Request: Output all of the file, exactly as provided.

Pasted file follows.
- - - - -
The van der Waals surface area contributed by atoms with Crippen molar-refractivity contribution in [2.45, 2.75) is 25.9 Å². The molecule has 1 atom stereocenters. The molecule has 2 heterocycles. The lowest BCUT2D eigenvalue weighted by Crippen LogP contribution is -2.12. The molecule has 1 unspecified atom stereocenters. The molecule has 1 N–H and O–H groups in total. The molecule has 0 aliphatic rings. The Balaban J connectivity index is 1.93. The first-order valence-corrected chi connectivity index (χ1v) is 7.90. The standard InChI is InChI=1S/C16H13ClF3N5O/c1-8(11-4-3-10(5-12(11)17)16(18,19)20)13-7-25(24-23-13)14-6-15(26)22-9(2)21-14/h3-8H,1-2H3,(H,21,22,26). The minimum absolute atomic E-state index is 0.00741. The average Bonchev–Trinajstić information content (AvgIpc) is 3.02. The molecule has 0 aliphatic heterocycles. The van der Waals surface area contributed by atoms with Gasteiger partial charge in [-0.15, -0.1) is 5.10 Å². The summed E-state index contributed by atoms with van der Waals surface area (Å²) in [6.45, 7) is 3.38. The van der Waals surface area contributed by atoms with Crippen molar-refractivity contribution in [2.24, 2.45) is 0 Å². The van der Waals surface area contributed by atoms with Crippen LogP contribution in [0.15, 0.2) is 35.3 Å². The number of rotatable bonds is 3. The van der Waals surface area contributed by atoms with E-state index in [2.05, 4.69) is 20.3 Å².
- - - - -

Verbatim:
The van der Waals surface area contributed by atoms with Crippen molar-refractivity contribution in [2.45, 2.75) is 25.9 Å². The molecule has 1 atom stereocenters. The molecule has 2 heterocycles. The lowest BCUT2D eigenvalue weighted by Crippen LogP contribution is -2.12. The molecule has 1 unspecified atom stereocenters. The molecule has 1 N–H and O–H groups in total. The molecule has 0 aliphatic rings. The Balaban J connectivity index is 1.93. The first-order valence-corrected chi connectivity index (χ1v) is 7.90. The standard InChI is InChI=1S/C16H13ClF3N5O/c1-8(11-4-3-10(5-12(11)17)16(18,19)20)13-7-25(24-23-13)14-6-15(26)22-9(2)21-14/h3-8H,1-2H3,(H,21,22,26). The minimum absolute atomic E-state index is 0.00741. The average Bonchev–Trinajstić information content (AvgIpc) is 3.02. The molecule has 0 aliphatic heterocycles. The van der Waals surface area contributed by atoms with Gasteiger partial charge in [-0.15, -0.1) is 5.10 Å². The summed E-state index contributed by atoms with van der Waals surface area (Å²) in [6.45, 7) is 3.38. The van der Waals surface area contributed by atoms with Crippen molar-refractivity contribution in [2.24, 2.45) is 0 Å². The van der Waals surface area contributed by atoms with Crippen LogP contribution in [0.15, 0.2) is 35.3 Å². The number of rotatable bonds is 3. The van der Waals surface area contributed by atoms with E-state index in [2.05, 4.69) is 20.3 Å².